Reader Aaron asks:
How about, given that flying is much more direct, is rail still more efficient? Cost effective?
Once, I looked into taking the train from Detroit to NYC. The price was higher than the plane ticked, it required several changes, and would have required an extra day off of work.
Well, our rail doesn't have to be the way it is. At current fuel prices, my father--who is my go to guy on transportation issues--estimates that any journey of under 500 miles is probably more cost effective by rail. A high speed train like the TGV to Chicago could make the trip from New York in under six hours, at which point it probably becomes efficient.
I am about to blame--you will perhaps be unsurprised--the government. Why isn't there a high speed train from New York to Chicago? Well, first of all, this would greatly anger legislators from New York and Michigan, who like the fact that the Chicago train must pass through Buffalo and Detroit, even if this assures that almost no one with a job will actually use it.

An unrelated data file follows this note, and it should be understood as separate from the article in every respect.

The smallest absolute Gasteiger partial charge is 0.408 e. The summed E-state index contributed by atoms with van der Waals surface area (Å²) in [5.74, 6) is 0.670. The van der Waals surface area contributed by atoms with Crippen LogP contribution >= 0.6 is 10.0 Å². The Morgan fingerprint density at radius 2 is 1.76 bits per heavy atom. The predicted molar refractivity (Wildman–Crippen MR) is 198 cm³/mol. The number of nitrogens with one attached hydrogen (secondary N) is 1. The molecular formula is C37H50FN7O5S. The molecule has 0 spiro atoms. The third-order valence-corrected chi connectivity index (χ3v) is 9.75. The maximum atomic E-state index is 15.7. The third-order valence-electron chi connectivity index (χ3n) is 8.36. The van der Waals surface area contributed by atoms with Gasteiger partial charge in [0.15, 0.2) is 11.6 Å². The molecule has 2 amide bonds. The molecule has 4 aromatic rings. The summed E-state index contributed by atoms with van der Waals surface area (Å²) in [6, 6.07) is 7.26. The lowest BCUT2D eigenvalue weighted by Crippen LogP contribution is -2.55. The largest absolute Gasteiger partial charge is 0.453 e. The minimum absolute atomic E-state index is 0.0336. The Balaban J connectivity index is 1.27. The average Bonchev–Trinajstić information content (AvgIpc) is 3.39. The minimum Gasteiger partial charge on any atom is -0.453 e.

There's also the problem of the Federal construction process. The high speed train between DC and Charlotte was first conceived in the early 1990s. The EIS for this project will be completed probably sometime in 2010. Then we have to get final legislative authority. Then we have to put out the project for bids. By the time the thing is actually built, we'll probably all have evolved an extra leg and be able to run faster than the high speed train.
There are budding private rail initiatives--rumor has it that one of the freight companies that Amtrak runs on is considering taking back the passenger service on that route, because Amtrak is such a scheduling disaster that it's costing them huge amounts of money. But Amtrak can't be even partially privatised, because then who would run trains from New York through Buffalo and Detroit to Chicago in a speedy eighteen hours? Or half-empty tourist trains through Montana?
Half-empty trains are not environmentally efficient; they are pork. American rail needs a combination of higher carbon taxes to price in the mobile transport externalities, and a government that isn't determined to mess things up. I'm skeptical that we'll get either any time soon.